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Paint Like A PRO
Dated: July 21 2018
10 Interior House Painting Tips & Painting Techniques for the Perfect Paint Job
Tip 1:To avoid lap marks, roll the full height of the wall and keep a wet edge Roll the full height of the wall - Lap marks are those ugly stripes caused by uneven layers of paint buildup. They occur when you roll over paint that’s already partly dry. (In warm, dry conditions, latex paint can begin to stiffen in less than a minute!) The key to avoiding lap marks is to maintain a “wet edge,” so each stroke of your roller overlaps the previous stroke before the paint can begin to dry. Tip 2:Mix several cans of paint in a large bucket for a consistent color throughout the room Mix paint in a large bucket - Paint color may vary slightly from one can to the next. If you have to open a new can in the middle of a wall, the difference may be noticeable. Mixing the paints together eliminates the problem. It’s best to estimate the amount of paint you’ll need and mix it in a 5-gallon bucket (a process called “boxing”) Tip 3:Let the paint dry, then cut the tape loose for a perfect edge Cut tape when paint is dry - Once paint is dry, at least 24 hours, use a sharp utility knife to slice through the film. You can’t just pull the tape off the trim. Paint forms a film between the wall and the tape and removing the tape tears pieces of dried paint off the wall. So before pulling off the tape, cut it loose. Tip 4:Paint the trim ﬁrst, then the ceiling and walls Paint the trim first - Pros usually follow a certain order when painting a room. They paint the trim first, then the ceiling, then the walls. That’s because it’s easier (and faster) to tape off the trim than to tape off the walls. And you certainly don’t want to tape them both off. Tip 5:Prime and texture wall patches to avoid a blotchy ﬁnish Freshly painted walls often look blotchy - Freshly painted walls often look blotchy. The color is uniform, but the sheen isn’t consistent. This usually occurs over the holes and cracks you patched with a filler or drywall compound. Primer seals the patch so paint won’t sink in and look dull. To match texture, prime with a roller, feathering out the edges. Choose a nap thickness to match the surrounding wall texture (a 3/8-in. nap roller for smooth walls; 1/2-in. for textured). Tip 6:Clean dirty surfaces so the paint can form a strong bond Clean dirty areas before painting - If you paint over dirty, oily surfaces, the paint will easily chip or peel off. So before painting, clean grimy areas with a de-glosser or heavy-duty cleaner intended for pre-paint cleaning. They work well to clean painted, varnished or enameled surfaces to improve the adhesion of the new paint. Tip 7:Roll paint along the edges for consistent texture Roll out paint near trim - Corners and areas next to trim that are painted only with a brush have a notice- ably different texture than the surrounding paint. To ensure the finished texture will be consistent in these areas, brush on the paint, then immediately roll it out before the paint dries. Tip 8:Use cotton drop cloths rather than plastic Protect floor with cotton drop cloth - Spills and spatters happen, regardless of how careful you are. It’s a lot easier to pre- pare for them than to wipe them out of your carpeting or off your wood floor later. All it takes is canvas drop cloths in your work area (a 4-ft. x 15-ft. cloth costs $15). The thick canvas stays in place, so you don’t need to tape it, and you can use it to cover any surface. Plastic drop cloths are slippery to walk on or set a ladder on and don’t stay in place. Even worse, paint spills on plastic stay wet, and they can end up on your shoes and get tracked through the house. Tip 9:Feather out paint where you can’t keep a wet edge Feather paint with a dry roller in large areas - You can’t cover large areas like ceilings, extra-tall walls or stairwells in single, continuous strokes, so the best way to minimize lap marks on these areas is to feather out the paint along the edges that you can’t keep wet. The thinner, feathered coat of paint will avoid the buildup that causes the lap mark. Tip 10:Sand trim between coats for an ultra-smooth ﬁnish Sand trim for a smooth finish - One coat of paint usually won’t hide the underlying color and sheen on trim. And if you don’t sand the surface smooth between coats, the finish may have a grainy texture. For a smooth finish, sand the trim before applying each coat of paint.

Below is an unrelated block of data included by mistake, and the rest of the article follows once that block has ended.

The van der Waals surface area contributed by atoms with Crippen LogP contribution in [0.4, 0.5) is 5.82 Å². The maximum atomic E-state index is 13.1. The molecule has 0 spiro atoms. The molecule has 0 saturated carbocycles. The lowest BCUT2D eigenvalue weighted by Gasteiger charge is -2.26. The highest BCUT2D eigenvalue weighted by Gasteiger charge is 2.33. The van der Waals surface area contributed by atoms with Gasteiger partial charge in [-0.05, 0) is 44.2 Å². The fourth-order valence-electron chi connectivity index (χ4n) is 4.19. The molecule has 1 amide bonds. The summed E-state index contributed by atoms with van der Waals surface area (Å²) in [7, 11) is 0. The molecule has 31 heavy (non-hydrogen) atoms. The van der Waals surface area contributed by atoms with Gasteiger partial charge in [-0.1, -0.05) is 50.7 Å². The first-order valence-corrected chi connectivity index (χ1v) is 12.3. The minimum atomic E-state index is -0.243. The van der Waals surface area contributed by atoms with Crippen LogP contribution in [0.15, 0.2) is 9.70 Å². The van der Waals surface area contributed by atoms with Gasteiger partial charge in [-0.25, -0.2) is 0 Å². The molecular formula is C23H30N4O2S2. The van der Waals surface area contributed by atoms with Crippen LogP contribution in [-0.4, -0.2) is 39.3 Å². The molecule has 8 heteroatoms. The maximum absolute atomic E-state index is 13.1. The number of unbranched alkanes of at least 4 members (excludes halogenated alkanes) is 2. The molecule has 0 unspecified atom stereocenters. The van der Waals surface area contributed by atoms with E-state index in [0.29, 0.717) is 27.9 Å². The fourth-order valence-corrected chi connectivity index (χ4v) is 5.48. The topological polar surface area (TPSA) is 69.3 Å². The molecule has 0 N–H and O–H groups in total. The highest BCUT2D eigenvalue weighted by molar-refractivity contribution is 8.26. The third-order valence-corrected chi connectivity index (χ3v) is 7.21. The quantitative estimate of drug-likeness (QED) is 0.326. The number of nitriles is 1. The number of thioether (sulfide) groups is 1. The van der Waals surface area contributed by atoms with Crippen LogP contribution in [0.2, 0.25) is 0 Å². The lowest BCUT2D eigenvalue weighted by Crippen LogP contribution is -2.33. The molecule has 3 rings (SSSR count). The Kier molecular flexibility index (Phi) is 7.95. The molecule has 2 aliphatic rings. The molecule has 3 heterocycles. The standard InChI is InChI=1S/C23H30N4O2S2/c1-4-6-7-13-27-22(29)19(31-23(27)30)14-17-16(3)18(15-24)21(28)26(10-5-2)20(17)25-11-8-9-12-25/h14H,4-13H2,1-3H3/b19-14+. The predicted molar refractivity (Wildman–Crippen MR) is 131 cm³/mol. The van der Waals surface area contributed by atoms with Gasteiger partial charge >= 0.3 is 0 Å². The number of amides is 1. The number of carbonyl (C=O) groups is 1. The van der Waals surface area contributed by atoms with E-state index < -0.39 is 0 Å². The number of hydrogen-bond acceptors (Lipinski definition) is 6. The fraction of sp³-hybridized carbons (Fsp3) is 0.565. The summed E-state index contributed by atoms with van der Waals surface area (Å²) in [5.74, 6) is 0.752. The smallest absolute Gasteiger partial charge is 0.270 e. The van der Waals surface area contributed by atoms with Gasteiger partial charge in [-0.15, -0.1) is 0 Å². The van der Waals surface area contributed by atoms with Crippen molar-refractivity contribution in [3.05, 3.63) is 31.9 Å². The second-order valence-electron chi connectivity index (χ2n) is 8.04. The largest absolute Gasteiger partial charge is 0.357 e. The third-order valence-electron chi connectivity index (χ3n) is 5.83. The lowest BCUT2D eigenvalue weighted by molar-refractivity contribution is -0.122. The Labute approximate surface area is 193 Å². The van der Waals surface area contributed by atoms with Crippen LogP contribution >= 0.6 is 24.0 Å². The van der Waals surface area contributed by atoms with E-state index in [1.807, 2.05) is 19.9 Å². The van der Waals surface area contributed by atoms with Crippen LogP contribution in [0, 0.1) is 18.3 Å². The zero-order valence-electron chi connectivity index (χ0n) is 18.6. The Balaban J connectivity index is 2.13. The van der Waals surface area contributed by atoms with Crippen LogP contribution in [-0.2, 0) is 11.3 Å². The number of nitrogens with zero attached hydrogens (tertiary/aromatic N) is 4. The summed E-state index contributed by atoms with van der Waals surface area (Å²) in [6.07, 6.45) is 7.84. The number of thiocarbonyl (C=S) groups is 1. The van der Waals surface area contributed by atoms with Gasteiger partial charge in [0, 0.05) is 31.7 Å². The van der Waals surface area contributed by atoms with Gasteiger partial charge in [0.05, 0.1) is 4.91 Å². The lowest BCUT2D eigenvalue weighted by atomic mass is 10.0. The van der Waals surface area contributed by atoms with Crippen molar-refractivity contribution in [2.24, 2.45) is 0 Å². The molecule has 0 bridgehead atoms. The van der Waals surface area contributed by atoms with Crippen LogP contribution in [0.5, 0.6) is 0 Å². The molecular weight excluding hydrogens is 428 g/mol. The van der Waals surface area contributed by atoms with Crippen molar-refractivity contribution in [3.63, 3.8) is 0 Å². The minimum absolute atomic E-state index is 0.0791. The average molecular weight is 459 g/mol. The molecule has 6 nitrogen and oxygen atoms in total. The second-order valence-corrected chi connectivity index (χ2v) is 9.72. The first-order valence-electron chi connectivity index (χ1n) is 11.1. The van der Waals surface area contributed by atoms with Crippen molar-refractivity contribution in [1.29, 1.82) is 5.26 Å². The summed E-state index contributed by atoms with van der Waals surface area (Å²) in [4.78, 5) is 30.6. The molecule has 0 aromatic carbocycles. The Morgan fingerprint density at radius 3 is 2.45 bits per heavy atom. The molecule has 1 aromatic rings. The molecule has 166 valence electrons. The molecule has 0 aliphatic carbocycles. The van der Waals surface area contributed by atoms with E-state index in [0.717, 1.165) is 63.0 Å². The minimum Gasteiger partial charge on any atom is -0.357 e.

My name is Manny Quiros, I’m a real estate professional in the “Disney Area”, I have lived in this area since 1999 and have called this area my home and place my wife and I to raise our three wo....